Budgeting for a New Pet
Spring is a popular time to get a new four-legged friend. The weather is nicer, making frequent trips outside more comfortable for both pet and human.
There's more to picking up a new dog or cat than just having it at home. Taking care of another living being is predictably costly. Here are some of the financial considerations you should make before taking home a new pet.
Fees with the Rescue Organization or Breeder
Usually, a breeder or rescue organization will have an upfront free before you take your new pet home. In both cases, this usually covers some of the vet costs and basic needs of the animals. Breeders have to take care of a new litter for around 8 weeks, which costs time and resources. Some purebreed breeders will be registered with the American Kennel Club, which will add to the cost of your new puppy. Depending on the pedigree, puppies can cost anywhere from $300 to $2,000.
If you rescue a dog from a non-profit, it will likely be cheaper than a breeder, but can still cost hundreds of dollars. A lot of rescues will not adopt pets out without them being spayed or neutered. That procedure is usually factored into an adoption fee, along with their latest round of shots. You may want to see if your local shelter has a "Clear the Shelter" event with reduced or waived adoption fees.
Supplies and Other Recurring Fees
When you have a new pet, you have a new life that is depending on you, and you'll have to budget accordingly. Basic dry dog food can cost between $100 to $300 a year, depending on the size of your pet and their eating habits. That doesn't even count treats and other chew toys to keep them busy.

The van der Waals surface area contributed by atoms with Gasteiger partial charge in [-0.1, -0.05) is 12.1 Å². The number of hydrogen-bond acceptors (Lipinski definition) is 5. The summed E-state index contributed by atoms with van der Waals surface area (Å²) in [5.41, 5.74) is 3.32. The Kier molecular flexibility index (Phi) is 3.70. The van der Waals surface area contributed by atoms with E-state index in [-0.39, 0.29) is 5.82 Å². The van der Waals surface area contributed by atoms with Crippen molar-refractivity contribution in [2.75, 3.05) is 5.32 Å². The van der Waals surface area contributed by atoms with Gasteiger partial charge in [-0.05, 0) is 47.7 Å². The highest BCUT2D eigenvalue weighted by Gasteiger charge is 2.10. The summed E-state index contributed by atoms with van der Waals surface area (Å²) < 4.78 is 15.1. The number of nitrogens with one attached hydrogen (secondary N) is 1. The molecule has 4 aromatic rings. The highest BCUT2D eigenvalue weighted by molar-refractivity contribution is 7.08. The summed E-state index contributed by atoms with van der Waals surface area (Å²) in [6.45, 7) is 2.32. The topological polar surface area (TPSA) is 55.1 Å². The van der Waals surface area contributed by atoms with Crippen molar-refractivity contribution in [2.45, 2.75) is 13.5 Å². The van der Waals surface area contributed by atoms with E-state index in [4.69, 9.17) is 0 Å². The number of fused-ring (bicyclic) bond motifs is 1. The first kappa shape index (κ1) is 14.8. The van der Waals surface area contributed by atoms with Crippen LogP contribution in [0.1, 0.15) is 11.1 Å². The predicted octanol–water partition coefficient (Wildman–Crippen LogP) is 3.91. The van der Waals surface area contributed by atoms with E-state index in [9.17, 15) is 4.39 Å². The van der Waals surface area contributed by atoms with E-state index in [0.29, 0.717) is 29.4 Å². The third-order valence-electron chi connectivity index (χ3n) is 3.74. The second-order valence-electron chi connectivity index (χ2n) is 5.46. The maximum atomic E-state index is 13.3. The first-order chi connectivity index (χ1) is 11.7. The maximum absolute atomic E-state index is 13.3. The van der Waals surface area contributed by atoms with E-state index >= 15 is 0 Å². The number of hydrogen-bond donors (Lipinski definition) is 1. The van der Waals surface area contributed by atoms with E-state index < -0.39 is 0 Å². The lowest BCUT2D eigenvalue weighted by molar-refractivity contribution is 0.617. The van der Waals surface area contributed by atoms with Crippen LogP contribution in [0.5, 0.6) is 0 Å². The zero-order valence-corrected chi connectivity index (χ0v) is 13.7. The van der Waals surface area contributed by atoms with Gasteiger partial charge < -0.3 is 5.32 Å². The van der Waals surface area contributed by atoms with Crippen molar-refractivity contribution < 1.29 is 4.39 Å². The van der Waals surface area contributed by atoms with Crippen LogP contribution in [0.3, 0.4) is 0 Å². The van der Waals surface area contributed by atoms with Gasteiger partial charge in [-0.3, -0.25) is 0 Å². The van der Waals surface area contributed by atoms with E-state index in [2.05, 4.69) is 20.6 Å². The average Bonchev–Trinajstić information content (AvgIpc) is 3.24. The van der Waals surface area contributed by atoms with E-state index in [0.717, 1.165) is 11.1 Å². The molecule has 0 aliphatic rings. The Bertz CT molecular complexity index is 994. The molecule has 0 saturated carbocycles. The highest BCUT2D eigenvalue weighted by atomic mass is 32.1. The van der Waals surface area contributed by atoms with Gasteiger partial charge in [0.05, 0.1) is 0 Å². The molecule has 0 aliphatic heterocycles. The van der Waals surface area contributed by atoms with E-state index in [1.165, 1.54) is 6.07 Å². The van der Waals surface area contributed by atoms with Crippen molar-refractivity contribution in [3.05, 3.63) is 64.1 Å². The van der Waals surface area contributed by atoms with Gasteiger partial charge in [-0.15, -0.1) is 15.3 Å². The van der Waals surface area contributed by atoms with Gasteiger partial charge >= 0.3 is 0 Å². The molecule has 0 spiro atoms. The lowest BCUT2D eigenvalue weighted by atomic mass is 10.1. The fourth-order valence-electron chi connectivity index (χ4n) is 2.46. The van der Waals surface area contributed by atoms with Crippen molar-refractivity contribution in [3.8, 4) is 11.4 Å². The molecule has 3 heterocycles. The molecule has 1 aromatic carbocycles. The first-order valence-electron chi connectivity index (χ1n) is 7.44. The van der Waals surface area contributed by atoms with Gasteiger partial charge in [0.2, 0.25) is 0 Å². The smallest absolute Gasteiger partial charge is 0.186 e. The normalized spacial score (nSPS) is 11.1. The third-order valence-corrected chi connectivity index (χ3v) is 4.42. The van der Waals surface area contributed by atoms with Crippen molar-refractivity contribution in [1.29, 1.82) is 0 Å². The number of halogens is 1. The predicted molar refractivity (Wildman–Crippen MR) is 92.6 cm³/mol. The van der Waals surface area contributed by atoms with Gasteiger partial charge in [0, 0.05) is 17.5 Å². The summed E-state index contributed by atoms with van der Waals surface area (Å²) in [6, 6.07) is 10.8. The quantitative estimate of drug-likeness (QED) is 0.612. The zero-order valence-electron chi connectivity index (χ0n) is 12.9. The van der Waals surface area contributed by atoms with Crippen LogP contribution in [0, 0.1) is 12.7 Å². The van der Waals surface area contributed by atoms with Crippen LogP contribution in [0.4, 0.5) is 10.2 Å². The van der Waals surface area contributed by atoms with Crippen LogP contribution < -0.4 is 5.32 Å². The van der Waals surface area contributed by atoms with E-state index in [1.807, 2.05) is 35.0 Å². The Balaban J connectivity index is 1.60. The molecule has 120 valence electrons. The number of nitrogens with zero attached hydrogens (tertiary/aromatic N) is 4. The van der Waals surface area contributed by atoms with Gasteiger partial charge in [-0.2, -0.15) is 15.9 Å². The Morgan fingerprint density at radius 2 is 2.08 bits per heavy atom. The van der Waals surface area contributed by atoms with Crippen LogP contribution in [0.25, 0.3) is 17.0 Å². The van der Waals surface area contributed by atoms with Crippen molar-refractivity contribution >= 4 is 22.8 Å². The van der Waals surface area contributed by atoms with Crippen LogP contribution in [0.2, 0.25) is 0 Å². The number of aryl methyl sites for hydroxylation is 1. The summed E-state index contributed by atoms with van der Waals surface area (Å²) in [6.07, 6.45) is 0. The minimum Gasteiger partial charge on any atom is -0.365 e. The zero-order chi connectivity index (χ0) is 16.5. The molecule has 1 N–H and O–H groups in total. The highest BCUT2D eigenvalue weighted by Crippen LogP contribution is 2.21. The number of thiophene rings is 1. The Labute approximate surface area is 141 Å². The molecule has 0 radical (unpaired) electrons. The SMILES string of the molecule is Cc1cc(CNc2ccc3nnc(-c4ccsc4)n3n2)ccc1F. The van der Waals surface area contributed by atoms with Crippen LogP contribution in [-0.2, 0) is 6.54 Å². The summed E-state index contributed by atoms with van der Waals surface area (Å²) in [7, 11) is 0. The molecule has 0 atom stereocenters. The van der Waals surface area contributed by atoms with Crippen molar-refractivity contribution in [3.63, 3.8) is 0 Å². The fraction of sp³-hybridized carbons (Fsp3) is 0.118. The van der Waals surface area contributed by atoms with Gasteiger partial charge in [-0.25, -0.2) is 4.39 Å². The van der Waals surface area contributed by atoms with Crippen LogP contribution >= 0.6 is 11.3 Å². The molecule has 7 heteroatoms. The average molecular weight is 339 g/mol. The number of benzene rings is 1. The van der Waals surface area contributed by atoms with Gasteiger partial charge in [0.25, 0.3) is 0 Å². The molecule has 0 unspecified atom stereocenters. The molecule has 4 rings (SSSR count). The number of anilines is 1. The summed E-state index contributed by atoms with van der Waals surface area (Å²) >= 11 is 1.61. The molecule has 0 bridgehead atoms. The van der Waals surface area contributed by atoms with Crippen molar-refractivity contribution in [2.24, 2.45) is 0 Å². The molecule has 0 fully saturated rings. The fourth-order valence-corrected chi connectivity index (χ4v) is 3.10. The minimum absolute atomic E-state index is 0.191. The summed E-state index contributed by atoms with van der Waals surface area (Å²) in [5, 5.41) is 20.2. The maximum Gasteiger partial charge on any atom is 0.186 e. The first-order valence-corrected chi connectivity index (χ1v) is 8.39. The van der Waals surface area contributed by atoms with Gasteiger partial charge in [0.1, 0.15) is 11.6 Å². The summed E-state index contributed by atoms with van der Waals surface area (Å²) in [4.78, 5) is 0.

If you need daycare services for your pet, a full day of daycare could cost between $12 and $28 per day, according to costhelper.com. On demand dog walking apps like Wag and Rover can cost $20 for a half hour walk. If you extrapolate that out over the course of a month, you're looking at hundreds of dollars to keep your pet exercised or watched.
Vet and Health Fees
Of course, pets require health care just like you do, which need to factored into budgets. The American Animal Hospital Association recommends that every dog get a yearly vaccine booster for rabies, distemper, parvo, and adenovirus. You'll also want to make sure they are protected from ticks and fleas.
If you get a puppy, it's generally recommended that they are spayed or neutered. These surgeries at a low-cost clinic or humane society can cost $45 to $135 for a neutering and $50 to $175 for a spaying, which is a more complicated procedure. The ASPCA has an online resource to find low-cost spay/neuter programs that anyone can utilize.
Of course, there could be medical emergencies, so you'll want to make sure you have money in your emergency budget for anything that could happen to your pet.
Choose Consumers Credit Union for Your Banking Needs
Owning a pet can be a lot to keep track of. Consumers Credit Union has a robust mobile app an online banking platform to take care of all your budgeting needs. Contact us today to see how you can get started with a free rewards checking account.